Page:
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Last updated: February 12, 2014 6:35 am
The Indian Premier League has attracted millions of fans, but also its fair share of controversy, aggravating cricket purists who believe it has tarnished the image of the sport. Wednesday’s player auction is the starting bell for a new season which again threatens to be hampered by scandals, writes James Crabtree in Mumbai .
What happens at the auctions?
More than 500 players enter the two-day bidding process. Not all are sold, but the most talented and highest profile often attract bidding wars, as with Australian Glenn Maxwell, bought by the Mumbai Indians for $1m, last year’s highest bid.
This year’s attracted higher offers, among them England’s explosive Kevin Pietersen, who was sacked by his country this month in a move that some analysts link to the batsman’s apparent willingness to prioritise playing for the lucrative Indian league rather than his country.
Why is the IPL so controversial?
The IPL has long aggravated cricket purists, who dislike its brash, money-grabbing image. However, the event’s troubles are more deeply rooted in its popularity with India’s growing and cricket-obsessed middle classes.
Huge television audiences attract mega sponsorship deals and pay handsome player salaries. But they have also prompted management power battles and brought unwanted attention from betting syndicates, who have allegedly paid some players to fix elements of matches.
What are the latest allegations against the league?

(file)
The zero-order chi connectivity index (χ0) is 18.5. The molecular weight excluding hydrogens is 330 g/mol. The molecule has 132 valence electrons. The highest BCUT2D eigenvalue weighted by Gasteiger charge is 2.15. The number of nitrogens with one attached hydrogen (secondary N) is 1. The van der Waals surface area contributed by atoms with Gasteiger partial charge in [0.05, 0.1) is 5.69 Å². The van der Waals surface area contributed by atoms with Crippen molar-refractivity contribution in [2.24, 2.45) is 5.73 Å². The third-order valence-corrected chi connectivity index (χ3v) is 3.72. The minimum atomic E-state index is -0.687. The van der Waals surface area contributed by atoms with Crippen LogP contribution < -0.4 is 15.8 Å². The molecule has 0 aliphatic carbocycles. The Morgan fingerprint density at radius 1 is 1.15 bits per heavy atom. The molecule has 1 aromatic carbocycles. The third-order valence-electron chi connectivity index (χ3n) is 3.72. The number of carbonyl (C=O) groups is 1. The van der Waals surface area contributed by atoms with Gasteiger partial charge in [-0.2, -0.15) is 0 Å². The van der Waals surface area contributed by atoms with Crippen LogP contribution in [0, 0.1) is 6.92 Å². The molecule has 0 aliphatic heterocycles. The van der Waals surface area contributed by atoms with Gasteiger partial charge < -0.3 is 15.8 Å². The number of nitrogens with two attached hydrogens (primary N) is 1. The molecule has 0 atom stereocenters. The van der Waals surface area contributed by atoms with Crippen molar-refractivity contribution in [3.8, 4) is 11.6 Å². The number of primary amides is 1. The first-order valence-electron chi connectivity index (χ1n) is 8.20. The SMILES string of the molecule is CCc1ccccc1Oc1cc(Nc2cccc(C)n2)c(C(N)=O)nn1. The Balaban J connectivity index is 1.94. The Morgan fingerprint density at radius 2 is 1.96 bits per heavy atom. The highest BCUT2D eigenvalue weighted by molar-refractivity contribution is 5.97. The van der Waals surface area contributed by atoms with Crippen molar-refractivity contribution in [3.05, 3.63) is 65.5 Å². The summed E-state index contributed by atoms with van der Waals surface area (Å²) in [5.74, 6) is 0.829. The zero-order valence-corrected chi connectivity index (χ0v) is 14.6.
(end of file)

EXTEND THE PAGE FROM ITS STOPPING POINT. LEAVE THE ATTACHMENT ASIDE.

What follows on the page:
This week’s report from a Supreme Court-appointed panel probing possible corruption detailed multiple allegations of impropriety relating to betting and match-fixing. In particular, it accused a one-time senior executive at the Chennai Superkings of passing information to bookmakers – an important claim, given the executive happens to be the son-in-law of N Srinivasan, head of the Board of Control for Cricket in India, the governing cricket body. Both men deny wrongdoing.
The report raises questions over conflicts of interest relating to Mr Srinivasan, whose considerable power stems from his position at the BCCI, which owns the IPL, and his role heading India Cements, which owns the Chennai team that employed his son-in-law as a senior executive.
Which companies have been caught up in the scandal?
Many IPL teams are owned by India’s more colourful tycoons, including billionaire Mukesh Ambani and liquor baron Vijay Mallya, while sponsors have included UK-based mobile group Vodafone and India’s Yes Bank. But the latest scandal proved a particular embarrassment for beverage group Pepsi, which struck a $74m title sponsorship deal in 2013 as part of a plan to overhaul rival Coca-Cola in India.
Has the IPL done anything to improve its image?
Sort of. Last year the BCCI launched “operation clean-up”, which included headline-grabbing efforts like getting rid of glamorous pitch-side cheerleaders and banning parties during the tournament. Some critics had suggested these parties provided betting groups with an opportunity to ingratiate themselves with players and managers. At a deeper level, however, critics suggest the BCCI has done little to improve accountability or end management conflicts of interest.
What happens next?
The IPL runs from early April until late May, although doubts remain whether it will even be held in India this year, given that its timing clashes with the national election. The last time the league was held at polling time, in 2009, overstretched police resources in India forced it to decamp to South Africa.
This week’s corruption report, meanwhile, will now be considered by the Supreme Court, which could in turn demand action on the findings later this year.
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